Antigua and Barbuda
After a hurricane wreaked havoc on the English fleet in Barbados in 1780, the repair and outfitting center was moved to Antigua. Horatio Viscount Nelson arrived in English Harbour in 1784 and became the Commander of the English fleet in the Leeward Islands. English Harbour became known as Nelson's Dockyard.
In those days, copper was used to sheath the bottom of the wooden ships to protect them from worms and the growth that quickly attaches itself to anything in this warm, tropical water. Hundreds of English seamen were living here while their ships were repaired. The well-protected, deep port was a throng of activity where everything needed to supply the wooden ships could be found, including stores of rum for the daily ration.
The original Copper and Lumber Store that served Nelson's ships is now an elegant hotel, restaurant, and bar steeped in antiques and history. About twelve years ago, an English seaman, retired from twenty-one years in the Royal Navy, arrived and revived the tradition that was canceled August 31, 1970. Traditionally, the daily tot was served before lunch. Today, the dedicated members of the Tot Club meet every night at 18:00 hours to propose the daily toast and honor the Queen.
Membership in the Tot Club is restricted. Only those willing to participate at least four nights a week are considered worthy of the group and full membership is limited. Although membership to the Royal Naval Club of Antigua and Barbuda can only be conferred in Antigua there is now a West Mersea chapter on the small Thames Estuary island of Mersea in the UK.
On most nights, Mike Rose, the founder of the Tot Club, acts as master of ceremonies. Each member and invited guest are served one-half gill - one-eighth of an imperial pint - of Pusser's Blue Label Navy Rum right out of the freezer. A glass of ice water is also served to cleanse the palate and to act as a fire engine afterward.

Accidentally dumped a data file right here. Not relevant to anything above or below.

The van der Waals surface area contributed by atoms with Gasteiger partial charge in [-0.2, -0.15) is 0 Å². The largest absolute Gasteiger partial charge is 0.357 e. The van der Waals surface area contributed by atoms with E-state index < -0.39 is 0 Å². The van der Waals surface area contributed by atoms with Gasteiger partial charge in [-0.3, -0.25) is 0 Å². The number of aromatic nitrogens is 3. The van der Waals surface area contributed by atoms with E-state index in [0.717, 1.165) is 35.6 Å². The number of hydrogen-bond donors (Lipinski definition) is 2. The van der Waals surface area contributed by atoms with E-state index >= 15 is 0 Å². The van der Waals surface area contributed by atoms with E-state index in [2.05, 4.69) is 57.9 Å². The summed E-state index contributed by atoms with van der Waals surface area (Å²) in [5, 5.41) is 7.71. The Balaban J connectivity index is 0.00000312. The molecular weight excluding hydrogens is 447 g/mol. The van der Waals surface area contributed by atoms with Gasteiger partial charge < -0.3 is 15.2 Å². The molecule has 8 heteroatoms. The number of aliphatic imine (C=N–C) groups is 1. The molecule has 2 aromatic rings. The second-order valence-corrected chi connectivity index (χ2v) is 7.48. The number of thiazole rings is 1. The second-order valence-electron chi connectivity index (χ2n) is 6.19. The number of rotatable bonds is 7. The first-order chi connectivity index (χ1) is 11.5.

As the white-bearded gentleman makes sure all is ready, a quiet reverence permeates the group that includes the members, a few wives, girlfriends, and respectful onlookers. Guests are introduced, then the order to cleanse the palate is given. After drinking some of the ice water, silence fills the circle of participants. In unison, the toast of the day is given. All of the toasts end with: "The Queen! God Bless Her." And the tot is drunk in one.
The toasts were originally given by the Royal Navy officers and reflected shipboard life in the West Indies. Two of the traditional toasts have been altered by the Tot Club to reflect the modern atmosphere of the ritual.<
Royal Navy sailors were known as limeys, for the juice that was a part of their diet to ward off scurvy. To the civilians in English Harbour, the limeys appeared to be on vacation while they were in port. Commonly associated with drinking what was most available - rum - and doing what most sailors did in their free time - chase the opposite sex - "liming" is a reference to goofing off and just enjoying oneself. When you are invited to lime, go ahead and enjoy yourself.
Antigua is a yachtsman's paradise and during the winter months is host to some of the most beautiful and luxurious yachts in the world. The third week in April, Classic Week is the most spectacular sailing event of the Caribbean season when scores of classic wooden yachts compete on the race course.
Descendants of two of the entrepreneurs who founded Antigua Distillery Limited qoperate liquor stores in St. John's. The Manuel Dias Liquor Store is on the corner of Long and Market Streets. Quin Farara's Liquor Stores are across the street at Long St. and Corn Alley and at the new Jolly Harbour Marina. Both of these friendly stores have extensive selections of imported liquor and all of the products of this distillery.